In March 2003, we launched the construction project of 14km-long canal in eastern Afghanistan. The canal is expected to irrigate more than 5,000 hectares of farmland which had turned into a desert because of the drought in the last several years. When the canal is completed, 150,000 farmers will be able to cultivate their land and stay alive in their villages. As of April 2006, the canal was completed up to 10 km. So far, 1,500 hectares of devastated land have been revived into farmland, and lush green field will continue to expand year after year.
We intentionally avoided a costly, modern method.Inlet from the Kunar River: This is a copy of Japanfs classic goblique damh which has been working for more than 250 years.The main irrigation canal (2 years after construction); Jakago (stone cages) are used in many sections of the canal to protect the canal from rapid stream. 100,000 willow trees were planted so that their roots will protect Jakago from falling apart.A water reservoir for sedimentation; muddy water becomes clean here.A Japanfs traditional water gate: Water flows over the wooden plates and the volume of water will be control here manually.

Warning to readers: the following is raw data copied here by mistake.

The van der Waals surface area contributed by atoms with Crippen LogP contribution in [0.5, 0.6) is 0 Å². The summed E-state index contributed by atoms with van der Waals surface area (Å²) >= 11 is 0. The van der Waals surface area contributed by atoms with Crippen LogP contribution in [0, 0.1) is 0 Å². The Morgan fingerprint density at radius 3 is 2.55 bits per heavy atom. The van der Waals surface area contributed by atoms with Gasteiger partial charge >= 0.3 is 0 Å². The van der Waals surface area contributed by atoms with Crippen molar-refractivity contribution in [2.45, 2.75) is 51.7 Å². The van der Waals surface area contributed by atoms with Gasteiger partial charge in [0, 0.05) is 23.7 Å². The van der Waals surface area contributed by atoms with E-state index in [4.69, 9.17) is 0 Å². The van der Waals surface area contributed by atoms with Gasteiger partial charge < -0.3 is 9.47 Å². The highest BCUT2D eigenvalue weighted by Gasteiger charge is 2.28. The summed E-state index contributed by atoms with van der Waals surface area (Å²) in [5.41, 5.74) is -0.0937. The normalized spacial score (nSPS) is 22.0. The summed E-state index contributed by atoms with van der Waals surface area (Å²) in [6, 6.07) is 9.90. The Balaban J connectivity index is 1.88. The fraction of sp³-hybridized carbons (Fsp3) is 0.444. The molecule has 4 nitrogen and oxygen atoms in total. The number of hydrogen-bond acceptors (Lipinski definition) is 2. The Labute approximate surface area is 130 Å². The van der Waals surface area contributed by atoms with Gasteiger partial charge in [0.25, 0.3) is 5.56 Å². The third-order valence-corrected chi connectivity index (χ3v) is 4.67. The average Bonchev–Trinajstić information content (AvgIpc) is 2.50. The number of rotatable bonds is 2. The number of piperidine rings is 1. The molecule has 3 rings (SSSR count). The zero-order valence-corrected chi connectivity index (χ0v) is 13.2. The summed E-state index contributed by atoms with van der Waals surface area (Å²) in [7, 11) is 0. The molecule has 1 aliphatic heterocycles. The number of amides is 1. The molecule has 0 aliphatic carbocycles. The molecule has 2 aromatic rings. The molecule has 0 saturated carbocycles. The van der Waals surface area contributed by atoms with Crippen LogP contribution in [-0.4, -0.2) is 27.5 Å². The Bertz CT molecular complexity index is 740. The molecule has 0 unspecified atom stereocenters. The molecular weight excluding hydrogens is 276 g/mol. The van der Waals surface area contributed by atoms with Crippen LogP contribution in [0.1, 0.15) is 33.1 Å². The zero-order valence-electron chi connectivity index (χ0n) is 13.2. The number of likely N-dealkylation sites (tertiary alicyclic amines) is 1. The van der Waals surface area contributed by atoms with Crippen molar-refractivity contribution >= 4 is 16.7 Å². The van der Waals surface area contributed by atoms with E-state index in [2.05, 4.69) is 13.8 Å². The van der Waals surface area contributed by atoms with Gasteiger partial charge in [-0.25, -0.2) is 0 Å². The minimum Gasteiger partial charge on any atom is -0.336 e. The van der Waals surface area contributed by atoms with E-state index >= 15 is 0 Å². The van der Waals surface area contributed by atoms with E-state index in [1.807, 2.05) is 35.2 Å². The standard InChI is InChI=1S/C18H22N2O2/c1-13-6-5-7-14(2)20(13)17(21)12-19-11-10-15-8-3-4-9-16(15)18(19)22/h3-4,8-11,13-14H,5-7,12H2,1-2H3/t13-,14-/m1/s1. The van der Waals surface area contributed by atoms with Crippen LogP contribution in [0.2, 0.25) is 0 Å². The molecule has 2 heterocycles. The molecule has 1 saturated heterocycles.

We tend to think we could do better if we had more. However, the more you possess, the more despondent you become. In Japan, people say we are facing a serious recession.
When I first heard someone say that, I asked the person how many people had died of starvation because of the recession. His answer was that no one starved to death, but over 30,000 people had committed suicide.
I consider myself fortunate to be able to discover this truth and speak about it, while the whole world seems to be confused by the campaign of the war on terror. There is no doubt that my experience in Afghanistan helps me see things more clearly. To me, it is time we seriously contemplated and found out what is truly needed for mankind and what is not. Whatfs taking place in Afghanistan today is teaching us a lot about this. What has happened in that country also reveals to us that our civilization is nothing more than a thin layer over barbarism we, humans, have exercised for a long, long time since ancient times. The real enemy we have to fight is in our minds, not outside.
With this, I would like to conclude my presentation. Thank you very much for your attention.